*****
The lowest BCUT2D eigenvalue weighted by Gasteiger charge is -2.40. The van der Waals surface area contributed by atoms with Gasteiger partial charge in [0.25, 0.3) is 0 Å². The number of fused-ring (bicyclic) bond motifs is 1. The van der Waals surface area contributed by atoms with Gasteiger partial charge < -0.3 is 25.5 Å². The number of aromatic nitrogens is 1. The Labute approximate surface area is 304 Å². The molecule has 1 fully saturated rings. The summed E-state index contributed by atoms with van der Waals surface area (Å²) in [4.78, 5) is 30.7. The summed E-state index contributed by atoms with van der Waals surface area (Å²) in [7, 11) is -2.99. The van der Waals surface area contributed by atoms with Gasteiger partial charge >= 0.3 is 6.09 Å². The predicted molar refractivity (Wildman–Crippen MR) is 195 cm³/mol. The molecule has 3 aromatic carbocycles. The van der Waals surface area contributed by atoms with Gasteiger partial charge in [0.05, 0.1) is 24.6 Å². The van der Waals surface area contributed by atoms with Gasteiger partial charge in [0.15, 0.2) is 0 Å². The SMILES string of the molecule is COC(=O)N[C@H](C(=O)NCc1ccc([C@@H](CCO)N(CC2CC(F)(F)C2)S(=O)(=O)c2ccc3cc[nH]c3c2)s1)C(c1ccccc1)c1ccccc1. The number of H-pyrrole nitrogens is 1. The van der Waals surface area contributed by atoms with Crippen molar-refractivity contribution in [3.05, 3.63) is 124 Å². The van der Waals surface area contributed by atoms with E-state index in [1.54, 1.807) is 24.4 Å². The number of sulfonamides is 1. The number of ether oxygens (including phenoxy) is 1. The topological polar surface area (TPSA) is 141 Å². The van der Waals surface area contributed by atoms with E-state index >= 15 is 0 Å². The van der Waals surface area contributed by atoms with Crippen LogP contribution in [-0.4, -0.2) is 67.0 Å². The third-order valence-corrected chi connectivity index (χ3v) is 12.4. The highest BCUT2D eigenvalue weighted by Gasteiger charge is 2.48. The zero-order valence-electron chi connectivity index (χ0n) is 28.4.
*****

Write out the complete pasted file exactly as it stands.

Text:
The lowest BCUT2D eigenvalue weighted by Gasteiger charge is -2.40. The van der Waals surface area contributed by atoms with Gasteiger partial charge in [0.25, 0.3) is 0 Å². The number of fused-ring (bicyclic) bond motifs is 1. The van der Waals surface area contributed by atoms with Gasteiger partial charge < -0.3 is 25.5 Å². The number of aromatic nitrogens is 1. The Labute approximate surface area is 304 Å². The molecule has 1 fully saturated rings. The summed E-state index contributed by atoms with van der Waals surface area (Å²) in [4.78, 5) is 30.7. The summed E-state index contributed by atoms with van der Waals surface area (Å²) in [7, 11) is -2.99. The van der Waals surface area contributed by atoms with Gasteiger partial charge >= 0.3 is 6.09 Å². The predicted molar refractivity (Wildman–Crippen MR) is 195 cm³/mol. The molecule has 3 aromatic carbocycles. The van der Waals surface area contributed by atoms with Gasteiger partial charge in [0.05, 0.1) is 24.6 Å². The van der Waals surface area contributed by atoms with Gasteiger partial charge in [0.15, 0.2) is 0 Å². The SMILES string of the molecule is COC(=O)N[C@H](C(=O)NCc1ccc([C@@H](CCO)N(CC2CC(F)(F)C2)S(=O)(=O)c2ccc3cc[nH]c3c2)s1)C(c1ccccc1)c1ccccc1. The number of H-pyrrole nitrogens is 1. The van der Waals surface area contributed by atoms with Crippen molar-refractivity contribution in [3.05, 3.63) is 124 Å². The van der Waals surface area contributed by atoms with E-state index in [1.54, 1.807) is 24.4 Å². The number of sulfonamides is 1. The number of ether oxygens (including phenoxy) is 1. The topological polar surface area (TPSA) is 141 Å². The van der Waals surface area contributed by atoms with E-state index >= 15 is 0 Å². The van der Waals surface area contributed by atoms with Crippen LogP contribution in [-0.4, -0.2) is 67.0 Å². The third-order valence-corrected chi connectivity index (χ3v) is 12.4. The highest BCUT2D eigenvalue weighted by Gasteiger charge is 2.48. The zero-order valence-electron chi connectivity index (χ0n) is 28.4.